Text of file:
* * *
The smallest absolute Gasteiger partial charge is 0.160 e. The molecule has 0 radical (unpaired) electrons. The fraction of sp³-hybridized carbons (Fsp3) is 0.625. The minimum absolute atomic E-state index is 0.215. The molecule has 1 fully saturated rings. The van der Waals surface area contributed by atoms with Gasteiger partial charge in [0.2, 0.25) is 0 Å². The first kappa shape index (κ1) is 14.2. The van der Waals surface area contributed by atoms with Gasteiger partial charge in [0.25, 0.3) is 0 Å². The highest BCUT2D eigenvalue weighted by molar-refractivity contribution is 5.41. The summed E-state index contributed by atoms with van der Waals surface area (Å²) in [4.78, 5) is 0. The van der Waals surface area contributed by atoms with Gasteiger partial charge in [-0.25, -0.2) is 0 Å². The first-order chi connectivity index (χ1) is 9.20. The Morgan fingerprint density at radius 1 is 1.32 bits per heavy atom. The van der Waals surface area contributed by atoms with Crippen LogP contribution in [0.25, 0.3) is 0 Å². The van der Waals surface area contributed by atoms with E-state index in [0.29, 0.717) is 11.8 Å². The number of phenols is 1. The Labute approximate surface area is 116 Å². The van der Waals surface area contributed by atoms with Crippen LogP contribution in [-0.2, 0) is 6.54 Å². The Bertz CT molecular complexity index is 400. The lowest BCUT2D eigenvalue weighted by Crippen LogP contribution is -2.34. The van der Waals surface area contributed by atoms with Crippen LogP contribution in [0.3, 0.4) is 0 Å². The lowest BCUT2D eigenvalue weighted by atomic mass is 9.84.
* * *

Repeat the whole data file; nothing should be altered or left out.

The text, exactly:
The smallest absolute Gasteiger partial charge is 0.160 e. The molecule has 0 radical (unpaired) electrons. The fraction of sp³-hybridized carbons (Fsp3) is 0.625. The minimum absolute atomic E-state index is 0.215. The molecule has 1 fully saturated rings. The van der Waals surface area contributed by atoms with Gasteiger partial charge in [0.2, 0.25) is 0 Å². The first kappa shape index (κ1) is 14.2. The van der Waals surface area contributed by atoms with Gasteiger partial charge in [0.25, 0.3) is 0 Å². The highest BCUT2D eigenvalue weighted by molar-refractivity contribution is 5.41. The summed E-state index contributed by atoms with van der Waals surface area (Å²) in [4.78, 5) is 0. The van der Waals surface area contributed by atoms with Gasteiger partial charge in [-0.25, -0.2) is 0 Å². The first-order chi connectivity index (χ1) is 9.20. The Morgan fingerprint density at radius 1 is 1.32 bits per heavy atom. The van der Waals surface area contributed by atoms with Crippen LogP contribution in [0.25, 0.3) is 0 Å². The van der Waals surface area contributed by atoms with E-state index in [0.29, 0.717) is 11.8 Å². The number of phenols is 1. The Labute approximate surface area is 116 Å². The van der Waals surface area contributed by atoms with Crippen LogP contribution in [-0.2, 0) is 6.54 Å². The Bertz CT molecular complexity index is 400. The lowest BCUT2D eigenvalue weighted by Crippen LogP contribution is -2.34. The van der Waals surface area contributed by atoms with Crippen LogP contribution in [0.3, 0.4) is 0 Å². The lowest BCUT2D eigenvalue weighted by atomic mass is 9.84.